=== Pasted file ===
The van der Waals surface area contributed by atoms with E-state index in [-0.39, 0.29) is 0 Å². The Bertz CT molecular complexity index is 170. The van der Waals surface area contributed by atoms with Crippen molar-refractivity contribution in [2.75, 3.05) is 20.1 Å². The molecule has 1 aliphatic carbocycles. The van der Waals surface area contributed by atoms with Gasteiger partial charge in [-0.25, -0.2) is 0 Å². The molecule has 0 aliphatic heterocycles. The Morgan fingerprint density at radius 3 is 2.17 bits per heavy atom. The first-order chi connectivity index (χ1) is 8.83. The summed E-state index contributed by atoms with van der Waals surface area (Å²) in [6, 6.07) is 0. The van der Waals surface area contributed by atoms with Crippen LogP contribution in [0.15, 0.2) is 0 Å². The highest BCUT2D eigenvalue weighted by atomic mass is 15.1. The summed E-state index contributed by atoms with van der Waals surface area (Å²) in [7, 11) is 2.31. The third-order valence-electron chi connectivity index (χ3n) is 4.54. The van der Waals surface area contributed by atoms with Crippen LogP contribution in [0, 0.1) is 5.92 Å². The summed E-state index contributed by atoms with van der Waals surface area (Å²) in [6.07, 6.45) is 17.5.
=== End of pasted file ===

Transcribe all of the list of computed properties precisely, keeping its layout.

The van der Waals surface area contributed by atoms with E-state index in [-0.39, 0.29) is 0 Å². The Bertz CT molecular complexity index is 170. The van der Waals surface area contributed by atoms with Crippen molar-refractivity contribution in [2.75, 3.05) is 20.1 Å². The molecule has 1 aliphatic carbocycles. The van der Waals surface area contributed by atoms with Gasteiger partial charge in [-0.25, -0.2) is 0 Å². The molecule has 0 aliphatic heterocycles. The Morgan fingerprint density at radius 3 is 2.17 bits per heavy atom. The first-order chi connectivity index (χ1) is 8.83. The summed E-state index contributed by atoms with van der Waals surface area (Å²) in [6, 6.07) is 0. The van der Waals surface area contributed by atoms with Crippen LogP contribution in [0.15, 0.2) is 0 Å². The highest BCUT2D eigenvalue weighted by atomic mass is 15.1. The summed E-state index contributed by atoms with van der Waals surface area (Å²) in [7, 11) is 2.31. The third-order valence-electron chi connectivity index (χ3n) is 4.54. The van der Waals surface area contributed by atoms with Crippen LogP contribution in [0, 0.1) is 5.92 Å². The summed E-state index contributed by atoms with van der Waals surface area (Å²) in [6.07, 6.45) is 17.5.